Southwest's Christmas gift to enterprise tech vendors
NOW END THE BAD COMEDY ROUTINES
Welcome to Mostly Cloudy, and Happy New Year! Today: how Southwest did more in one weekend for companies hawking digital transformation than they did for themselves all year, why this could be the year of the “r” word, and Twitter is down to two data centers.
You are now free to move about the data center
Mainstream television ads for enterprise tech companies always have a certain level of disconnect from the actual grind of keeping a digital business up and running in the 21st century, pitched as they are to finance executives and retired investors. Those ads talk about data, streamlining operations, and finding efficiencies, painting a gauzy picture of how “digital transformation” will make your company richer and better-looking.
Professionals find it easy to dismiss such fluff, but there is an underlying truth behind those ads: You can get away with deferring maintainance and upgrades to the crucial software systems that run key parts of a business for a certain period of time, but the longer you wait, the more likely that software is to blow up in your face and the more difficult it will be to recover. You’d think an airline would understand the risks of deferred maintenance, but here we are.
Southwest’s epic meltdown over the Christmas weekend, which disrupted its operations for more than a week, appeared to be the result of years of deferred upgrades to homegrown software systems that looked “historic like they were designed on Windows 95,” the head of the Southwest flight attendants union told the Dallas Morning News.
Employees had been complaining about the outdated systems for years, according to the New York Times. Widespread severe weather and Southwest’s unique point-to-point strategy contributed to greatly to its woes, but its internal crew-planning software required pilots and flight attendants to wait hours on hold on the freaking telephone simply to let the company know where they were, among other indignities.
The result was one of the most public corporate operational meltdowns in recent memory, in one weekend destroying an incalcuable amount of brand value that Southwest has built up over more than 50 years. It’s a wake-up call to any IT and finance departments returning from the holiday break knowing they’ve been putting off those updates.
There are many ways to go about modernizing outdated systems, and they don’t necessarily involve plunging into a shotgun marriage with a cloud vendor (more on that in a bit). The process is harder by definition for older companies like Southwest that invested huge sums of money building out their digital strategy 15 to 20 years ago, but nobody wants to be the next cautionary tale of allowing cost-minimization considerations to dictate tech investment strategies.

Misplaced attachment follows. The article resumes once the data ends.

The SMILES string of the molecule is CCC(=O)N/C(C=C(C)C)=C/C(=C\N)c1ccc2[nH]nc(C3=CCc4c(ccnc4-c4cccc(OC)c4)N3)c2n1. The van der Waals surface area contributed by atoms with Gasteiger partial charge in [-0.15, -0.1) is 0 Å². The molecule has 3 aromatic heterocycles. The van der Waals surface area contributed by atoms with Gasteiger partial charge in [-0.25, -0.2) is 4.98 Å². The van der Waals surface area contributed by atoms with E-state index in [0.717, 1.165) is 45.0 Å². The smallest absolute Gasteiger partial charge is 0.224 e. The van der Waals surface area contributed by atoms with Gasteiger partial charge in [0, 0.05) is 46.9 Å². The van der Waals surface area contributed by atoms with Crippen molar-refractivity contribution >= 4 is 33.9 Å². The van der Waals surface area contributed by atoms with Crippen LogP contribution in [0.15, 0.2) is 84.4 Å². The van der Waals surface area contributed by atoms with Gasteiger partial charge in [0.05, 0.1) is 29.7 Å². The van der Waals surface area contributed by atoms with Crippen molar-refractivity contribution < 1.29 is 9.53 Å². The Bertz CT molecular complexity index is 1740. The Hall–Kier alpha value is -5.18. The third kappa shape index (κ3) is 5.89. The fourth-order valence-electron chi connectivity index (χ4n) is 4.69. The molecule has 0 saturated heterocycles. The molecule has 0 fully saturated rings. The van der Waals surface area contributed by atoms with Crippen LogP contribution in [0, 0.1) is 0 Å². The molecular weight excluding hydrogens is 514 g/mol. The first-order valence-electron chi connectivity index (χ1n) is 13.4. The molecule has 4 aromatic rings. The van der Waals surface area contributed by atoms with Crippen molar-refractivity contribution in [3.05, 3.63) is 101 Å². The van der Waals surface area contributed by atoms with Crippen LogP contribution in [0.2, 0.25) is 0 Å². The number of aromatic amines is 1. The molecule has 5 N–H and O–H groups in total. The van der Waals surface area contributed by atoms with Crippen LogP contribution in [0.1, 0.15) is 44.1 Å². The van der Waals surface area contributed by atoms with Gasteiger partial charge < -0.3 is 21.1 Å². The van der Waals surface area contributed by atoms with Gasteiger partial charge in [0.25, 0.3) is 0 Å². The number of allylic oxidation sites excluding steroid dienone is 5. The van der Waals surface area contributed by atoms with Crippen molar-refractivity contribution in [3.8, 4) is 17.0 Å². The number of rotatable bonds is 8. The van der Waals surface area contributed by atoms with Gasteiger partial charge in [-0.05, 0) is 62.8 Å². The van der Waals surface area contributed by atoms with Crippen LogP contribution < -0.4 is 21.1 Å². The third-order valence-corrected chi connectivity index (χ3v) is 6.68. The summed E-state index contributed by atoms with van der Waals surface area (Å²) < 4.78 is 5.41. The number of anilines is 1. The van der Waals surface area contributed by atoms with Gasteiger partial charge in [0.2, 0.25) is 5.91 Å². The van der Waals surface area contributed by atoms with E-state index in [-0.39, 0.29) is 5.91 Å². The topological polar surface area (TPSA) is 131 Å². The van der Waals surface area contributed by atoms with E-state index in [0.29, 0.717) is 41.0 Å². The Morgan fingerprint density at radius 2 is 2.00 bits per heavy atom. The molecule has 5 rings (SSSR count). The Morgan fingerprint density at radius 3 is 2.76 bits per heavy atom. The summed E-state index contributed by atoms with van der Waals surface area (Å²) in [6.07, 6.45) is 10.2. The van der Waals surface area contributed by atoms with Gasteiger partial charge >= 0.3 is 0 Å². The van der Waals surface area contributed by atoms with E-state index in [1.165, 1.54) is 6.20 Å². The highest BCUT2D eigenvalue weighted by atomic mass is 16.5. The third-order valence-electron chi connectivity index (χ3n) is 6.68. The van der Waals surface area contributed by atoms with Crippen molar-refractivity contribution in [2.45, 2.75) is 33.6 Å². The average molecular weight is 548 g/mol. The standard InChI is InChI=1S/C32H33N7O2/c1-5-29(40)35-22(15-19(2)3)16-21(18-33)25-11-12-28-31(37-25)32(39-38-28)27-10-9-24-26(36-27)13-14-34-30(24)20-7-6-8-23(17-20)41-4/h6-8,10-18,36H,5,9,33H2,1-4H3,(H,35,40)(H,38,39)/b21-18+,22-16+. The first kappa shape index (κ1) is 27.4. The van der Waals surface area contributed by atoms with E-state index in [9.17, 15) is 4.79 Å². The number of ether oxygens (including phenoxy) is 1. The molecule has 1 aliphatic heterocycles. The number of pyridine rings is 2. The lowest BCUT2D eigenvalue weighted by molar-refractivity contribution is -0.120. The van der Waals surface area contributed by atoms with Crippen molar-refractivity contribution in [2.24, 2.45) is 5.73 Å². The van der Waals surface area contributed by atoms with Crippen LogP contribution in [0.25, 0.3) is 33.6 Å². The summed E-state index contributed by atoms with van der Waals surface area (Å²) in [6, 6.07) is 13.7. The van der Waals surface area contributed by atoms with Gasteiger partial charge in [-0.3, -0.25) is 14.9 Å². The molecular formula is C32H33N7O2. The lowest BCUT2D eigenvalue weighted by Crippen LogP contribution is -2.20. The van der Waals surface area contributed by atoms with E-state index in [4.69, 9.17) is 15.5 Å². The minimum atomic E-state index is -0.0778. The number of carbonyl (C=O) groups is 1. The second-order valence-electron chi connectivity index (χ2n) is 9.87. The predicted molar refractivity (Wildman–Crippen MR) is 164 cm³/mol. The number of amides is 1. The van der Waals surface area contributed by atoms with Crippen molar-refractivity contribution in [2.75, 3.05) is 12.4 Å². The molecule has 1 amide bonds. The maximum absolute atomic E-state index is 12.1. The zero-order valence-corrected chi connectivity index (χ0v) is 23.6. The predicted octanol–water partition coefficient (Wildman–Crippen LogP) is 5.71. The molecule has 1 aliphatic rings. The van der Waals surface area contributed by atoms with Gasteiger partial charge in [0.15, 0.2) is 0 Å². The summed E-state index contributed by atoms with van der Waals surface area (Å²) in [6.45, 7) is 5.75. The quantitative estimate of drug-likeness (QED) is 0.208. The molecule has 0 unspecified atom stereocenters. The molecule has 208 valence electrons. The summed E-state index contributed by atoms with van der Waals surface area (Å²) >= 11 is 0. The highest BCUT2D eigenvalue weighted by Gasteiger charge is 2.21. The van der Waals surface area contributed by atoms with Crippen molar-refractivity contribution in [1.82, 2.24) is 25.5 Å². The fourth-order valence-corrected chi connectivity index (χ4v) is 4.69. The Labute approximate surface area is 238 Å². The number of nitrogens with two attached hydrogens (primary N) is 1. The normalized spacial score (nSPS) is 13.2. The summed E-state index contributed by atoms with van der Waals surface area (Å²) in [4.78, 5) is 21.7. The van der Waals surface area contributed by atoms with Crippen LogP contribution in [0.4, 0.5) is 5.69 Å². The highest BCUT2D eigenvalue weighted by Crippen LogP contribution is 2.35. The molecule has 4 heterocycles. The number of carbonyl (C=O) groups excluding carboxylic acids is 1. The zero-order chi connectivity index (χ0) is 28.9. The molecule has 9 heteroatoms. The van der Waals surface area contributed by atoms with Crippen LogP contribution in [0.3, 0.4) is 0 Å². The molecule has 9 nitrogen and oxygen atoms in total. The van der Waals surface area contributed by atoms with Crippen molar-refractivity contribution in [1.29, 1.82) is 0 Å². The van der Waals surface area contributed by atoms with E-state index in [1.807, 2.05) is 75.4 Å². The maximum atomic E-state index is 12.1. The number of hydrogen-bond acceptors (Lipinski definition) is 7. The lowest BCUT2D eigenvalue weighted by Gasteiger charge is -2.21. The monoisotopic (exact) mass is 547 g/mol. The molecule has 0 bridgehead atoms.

Happy New Year to enterprise tech sales reps: Southwest just gave you a fresh set of talking points.
We have to go back
“Repatration” replaced “multicloud” as the dirty word few AWS executives wanted to discuss last month in Las Vegas at re:Invent. Kicked off almost two years ago by a provocative blog post from a16z’s Sarah Wang and Martin Casado, the concept of cloud repatriation — the notion that startups built on the cloud will eventually find it necessary to manage their own data centers as cloud costs spiral — is quite inconvenient for the cloud leader.
But Deloitte’s David Linthicum, as prominent a cloud evangelist as there has been over the last decade, is starting to see signs that Wang and Casado were on to something. “Business is business.” Linthicum wrote in Infoworld Tuesday. “You can’t ignore the fact that it makes economic sense to move some workloads back to a traditional data center.”
A lot of separate issues collide when talking about cloud costs. As Linthicum points out, companies that “lift and shift” applications built for on-premises data centers into the cloud often find those applications need significant modifications to run efficiently on cloud servers, which takes effort. The complexity inherent in modern cloud services also makes it hard for some companies to keep track of everything they’re running in the cloud, where the meter is always on.
It’s hard to imagine the repatriation movement making a significant dent in the fortunes of AWS, Microsoft Azure, and Google Cloud just yet. But as the talent and skill that allowed Silicon Valley tech companies to domintate enterprise tech strategy becomes more evenly distributed across non-tech businesses, one of the key selling points of the cloud — we can run this stuff better than you can — starts to look dated.
Around the enterprise
Twitter closed its Sacramento data center on Christmas Eve, leaving the company with two main self-managed facilities as it frantically tries to cut costs to service its debt obligations.
Several European countries are looking at using the residual heat from Big Cloud data centers to keep residential properties warm.
What exactly will U.S. taxpayers get from the chip-manufacturing subsidy bonanza of 2021? A fair amount of construction projects that won’t reduce the world’s dependency on Taiwan’s chip factories any time soon, according to The New York Times.
The Register took a deep look at Apache Iceberg, the open-source data analytics project that is a foundational layer for Snowflake and Google, and a competitor of sorts to Databricks.
Thanks for reading — see you later this week!